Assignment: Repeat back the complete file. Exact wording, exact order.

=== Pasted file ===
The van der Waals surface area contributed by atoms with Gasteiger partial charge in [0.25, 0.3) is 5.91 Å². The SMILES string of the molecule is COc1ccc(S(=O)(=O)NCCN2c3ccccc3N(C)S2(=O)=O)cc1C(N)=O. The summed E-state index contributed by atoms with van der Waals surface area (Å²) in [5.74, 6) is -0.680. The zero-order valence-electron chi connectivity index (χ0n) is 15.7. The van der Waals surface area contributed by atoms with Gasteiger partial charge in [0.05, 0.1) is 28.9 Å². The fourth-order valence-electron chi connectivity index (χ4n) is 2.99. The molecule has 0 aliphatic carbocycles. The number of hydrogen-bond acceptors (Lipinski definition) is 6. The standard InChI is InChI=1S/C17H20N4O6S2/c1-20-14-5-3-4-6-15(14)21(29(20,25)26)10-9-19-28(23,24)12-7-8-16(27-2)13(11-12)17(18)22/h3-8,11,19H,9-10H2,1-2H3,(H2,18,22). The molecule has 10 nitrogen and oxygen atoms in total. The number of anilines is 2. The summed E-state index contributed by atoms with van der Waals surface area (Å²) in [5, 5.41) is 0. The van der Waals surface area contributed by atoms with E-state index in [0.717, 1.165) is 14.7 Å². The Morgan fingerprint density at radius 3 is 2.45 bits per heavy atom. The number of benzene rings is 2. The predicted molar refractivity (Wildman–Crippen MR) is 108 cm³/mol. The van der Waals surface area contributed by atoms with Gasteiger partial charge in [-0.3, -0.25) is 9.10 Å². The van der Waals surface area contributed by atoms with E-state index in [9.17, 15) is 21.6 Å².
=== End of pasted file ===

The van der Waals surface area contributed by atoms with Gasteiger partial charge in [0.25, 0.3) is 5.91 Å². The SMILES string of the molecule is COc1ccc(S(=O)(=O)NCCN2c3ccccc3N(C)S2(=O)=O)cc1C(N)=O. The summed E-state index contributed by atoms with van der Waals surface area (Å²) in [5.74, 6) is -0.680. The zero-order valence-electron chi connectivity index (χ0n) is 15.7. The van der Waals surface area contributed by atoms with Gasteiger partial charge in [0.05, 0.1) is 28.9 Å². The fourth-order valence-electron chi connectivity index (χ4n) is 2.99. The molecule has 0 aliphatic carbocycles. The number of hydrogen-bond acceptors (Lipinski definition) is 6. The standard InChI is InChI=1S/C17H20N4O6S2/c1-20-14-5-3-4-6-15(14)21(29(20,25)26)10-9-19-28(23,24)12-7-8-16(27-2)13(11-12)17(18)22/h3-8,11,19H,9-10H2,1-2H3,(H2,18,22). The molecule has 10 nitrogen and oxygen atoms in total. The number of anilines is 2. The summed E-state index contributed by atoms with van der Waals surface area (Å²) in [5, 5.41) is 0. The van der Waals surface area contributed by atoms with E-state index in [0.717, 1.165) is 14.7 Å². The Morgan fingerprint density at radius 3 is 2.45 bits per heavy atom. The number of benzene rings is 2. The predicted molar refractivity (Wildman–Crippen MR) is 108 cm³/mol. The van der Waals surface area contributed by atoms with Gasteiger partial charge in [-0.3, -0.25) is 9.10 Å². The van der Waals surface area contributed by atoms with E-state index in [9.17, 15) is 21.6 Å².